A hand clasps my upper arm and hides me behind a back dressed in dark fighting clothes. I recognize the leather expansible outfit the serpents wore when they left for battle, as well as Joyous’ locks. He hisses at Lauren, who retreats in a hunched, rather awkward-looking fighting position on her mosquito legs, eyes wide and knives ready to protect herself.
“No, Joyous, wait,” I intervene, holding tightly to his arm and straining to make him listen. “She’s helped me back in the tower. She’s on our side now, and it was her who killed Basarab.”
Joyous doesn’t react immediately, but keeps circling Lauren while I keep dragging after him and holding tightly to his arm to prevent him from hurting her. He measures her from head to toes viciously, and finally addresses me, yet not taking his eyes off Lauren.
“Maybe it was only an act she put on as she realized her people were losing.”
“Her people were losing, but Kieran was dying. She saved him, Joyous!”
He still doesn’t look convinced. After glancing from Joyous to me a few times Lauren gives a crooked, daring smile and drops her knives, lifting her hands in the air in a gesture of surrender. The expression on her face still retains a kind of mocking pride, though – her way of keeping dignity as people emerge from the shadow, throw her down and tie her hands behind her back. Frankly I don’t blame her for it. She had to put up with enough humiliation.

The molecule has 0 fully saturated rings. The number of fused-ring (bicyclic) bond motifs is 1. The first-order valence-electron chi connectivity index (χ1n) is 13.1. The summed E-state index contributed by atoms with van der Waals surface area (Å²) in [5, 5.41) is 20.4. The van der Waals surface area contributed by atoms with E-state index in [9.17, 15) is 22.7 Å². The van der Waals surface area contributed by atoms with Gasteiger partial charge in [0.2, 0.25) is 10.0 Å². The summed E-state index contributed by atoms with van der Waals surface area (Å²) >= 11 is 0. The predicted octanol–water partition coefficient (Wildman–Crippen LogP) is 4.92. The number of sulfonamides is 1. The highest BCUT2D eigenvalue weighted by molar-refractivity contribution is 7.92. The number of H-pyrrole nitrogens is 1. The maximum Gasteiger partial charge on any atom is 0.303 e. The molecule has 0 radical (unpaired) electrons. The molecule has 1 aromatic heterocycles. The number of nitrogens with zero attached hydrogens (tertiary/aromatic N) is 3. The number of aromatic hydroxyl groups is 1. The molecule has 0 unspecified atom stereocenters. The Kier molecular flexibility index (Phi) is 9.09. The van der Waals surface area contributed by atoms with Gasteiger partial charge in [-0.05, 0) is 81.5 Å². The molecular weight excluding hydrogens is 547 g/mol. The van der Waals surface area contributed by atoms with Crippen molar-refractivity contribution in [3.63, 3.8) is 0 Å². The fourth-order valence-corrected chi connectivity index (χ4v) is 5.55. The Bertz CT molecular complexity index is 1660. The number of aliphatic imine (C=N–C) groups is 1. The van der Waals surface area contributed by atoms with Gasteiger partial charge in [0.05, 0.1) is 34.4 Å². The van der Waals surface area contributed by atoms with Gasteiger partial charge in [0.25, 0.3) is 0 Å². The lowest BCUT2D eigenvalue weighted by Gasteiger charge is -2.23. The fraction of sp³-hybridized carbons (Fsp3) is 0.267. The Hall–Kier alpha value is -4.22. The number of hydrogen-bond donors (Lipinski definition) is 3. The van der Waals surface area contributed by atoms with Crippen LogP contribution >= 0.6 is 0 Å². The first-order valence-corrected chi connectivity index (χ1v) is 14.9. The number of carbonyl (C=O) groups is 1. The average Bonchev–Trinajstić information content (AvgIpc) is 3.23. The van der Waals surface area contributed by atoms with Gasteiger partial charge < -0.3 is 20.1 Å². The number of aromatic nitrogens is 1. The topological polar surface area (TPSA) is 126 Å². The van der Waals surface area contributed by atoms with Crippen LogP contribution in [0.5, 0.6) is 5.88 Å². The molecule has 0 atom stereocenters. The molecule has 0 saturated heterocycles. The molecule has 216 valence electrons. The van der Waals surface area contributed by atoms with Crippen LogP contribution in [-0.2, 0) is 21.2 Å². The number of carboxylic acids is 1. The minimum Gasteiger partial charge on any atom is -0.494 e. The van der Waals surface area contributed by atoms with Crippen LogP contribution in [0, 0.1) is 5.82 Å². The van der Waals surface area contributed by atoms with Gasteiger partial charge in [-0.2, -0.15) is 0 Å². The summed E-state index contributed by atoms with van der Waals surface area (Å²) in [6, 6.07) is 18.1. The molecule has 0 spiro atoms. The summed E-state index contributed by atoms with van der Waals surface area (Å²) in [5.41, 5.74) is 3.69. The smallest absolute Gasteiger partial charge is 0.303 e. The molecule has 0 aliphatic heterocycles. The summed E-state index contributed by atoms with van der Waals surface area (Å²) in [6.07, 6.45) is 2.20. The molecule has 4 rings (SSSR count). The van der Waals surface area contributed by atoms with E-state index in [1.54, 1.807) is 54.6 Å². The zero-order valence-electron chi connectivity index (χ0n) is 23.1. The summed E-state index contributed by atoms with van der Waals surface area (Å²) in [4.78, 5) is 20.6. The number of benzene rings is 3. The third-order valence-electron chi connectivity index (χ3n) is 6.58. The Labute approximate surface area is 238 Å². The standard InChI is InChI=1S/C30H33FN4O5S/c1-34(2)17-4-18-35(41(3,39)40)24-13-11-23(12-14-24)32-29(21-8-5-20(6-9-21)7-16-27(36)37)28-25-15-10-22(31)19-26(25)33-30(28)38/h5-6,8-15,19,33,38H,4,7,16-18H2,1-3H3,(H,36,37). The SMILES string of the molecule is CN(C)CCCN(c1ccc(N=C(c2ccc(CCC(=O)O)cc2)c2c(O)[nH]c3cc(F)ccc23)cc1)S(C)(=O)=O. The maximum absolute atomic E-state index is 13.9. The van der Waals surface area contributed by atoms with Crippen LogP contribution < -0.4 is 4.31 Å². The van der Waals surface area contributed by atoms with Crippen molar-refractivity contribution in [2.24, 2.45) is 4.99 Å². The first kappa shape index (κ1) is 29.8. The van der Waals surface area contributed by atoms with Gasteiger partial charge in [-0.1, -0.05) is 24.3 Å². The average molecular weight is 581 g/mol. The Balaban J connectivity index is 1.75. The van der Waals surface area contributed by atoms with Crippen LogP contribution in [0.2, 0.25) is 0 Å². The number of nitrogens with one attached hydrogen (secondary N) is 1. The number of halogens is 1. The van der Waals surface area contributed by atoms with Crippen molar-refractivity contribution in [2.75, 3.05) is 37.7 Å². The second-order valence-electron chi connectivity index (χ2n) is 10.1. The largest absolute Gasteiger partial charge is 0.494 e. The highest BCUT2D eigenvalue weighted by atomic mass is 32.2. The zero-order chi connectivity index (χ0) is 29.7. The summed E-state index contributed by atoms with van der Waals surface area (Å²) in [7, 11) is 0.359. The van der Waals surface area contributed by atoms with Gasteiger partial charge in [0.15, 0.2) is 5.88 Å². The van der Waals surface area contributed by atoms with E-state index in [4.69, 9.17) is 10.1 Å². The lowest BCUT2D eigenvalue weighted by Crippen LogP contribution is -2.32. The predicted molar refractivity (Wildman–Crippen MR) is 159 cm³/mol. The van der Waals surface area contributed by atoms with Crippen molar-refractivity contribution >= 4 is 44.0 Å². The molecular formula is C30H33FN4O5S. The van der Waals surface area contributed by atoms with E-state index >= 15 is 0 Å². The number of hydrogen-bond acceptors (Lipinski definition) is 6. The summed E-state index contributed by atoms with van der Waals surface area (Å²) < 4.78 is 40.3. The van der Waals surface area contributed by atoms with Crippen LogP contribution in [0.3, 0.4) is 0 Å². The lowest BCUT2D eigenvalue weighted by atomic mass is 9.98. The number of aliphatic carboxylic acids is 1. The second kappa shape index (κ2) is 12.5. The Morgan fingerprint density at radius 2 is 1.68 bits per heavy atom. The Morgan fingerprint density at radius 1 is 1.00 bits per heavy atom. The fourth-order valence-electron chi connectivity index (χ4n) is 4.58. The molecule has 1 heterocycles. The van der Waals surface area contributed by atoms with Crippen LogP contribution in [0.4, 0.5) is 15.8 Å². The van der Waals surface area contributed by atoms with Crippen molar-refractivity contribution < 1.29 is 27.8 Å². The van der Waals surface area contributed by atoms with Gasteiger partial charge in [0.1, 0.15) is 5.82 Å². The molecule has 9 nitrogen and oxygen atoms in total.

“Treat her well until this is cleared,” Joyous orders. “Put her in a dungeon, but make sure she has minimal comfort.”
I want to intervene and plead that they don’t put her in a cell at all, but Joyous clasps my shoulders and makes me look at him. There’s something pained in the Healer’s eerie honey-coloured eyes surrounded by dark circles.
“I know you trust her, Saphira, but I can’t do the same, since . . .”
He pauses, and my heart jumps. “Since what?” I clasp his wrists in anguish. “Don’t hover, Joyous, I beg of you!”
He drops his voice as if to help keep us both calm. “There have been losses, Saphira.”
“Losses, what losses? Oh, God, Jeanie?!”
My pulse seems to settle, but then the name hits me like an arrow in the breastbone.
To be continued on Friday.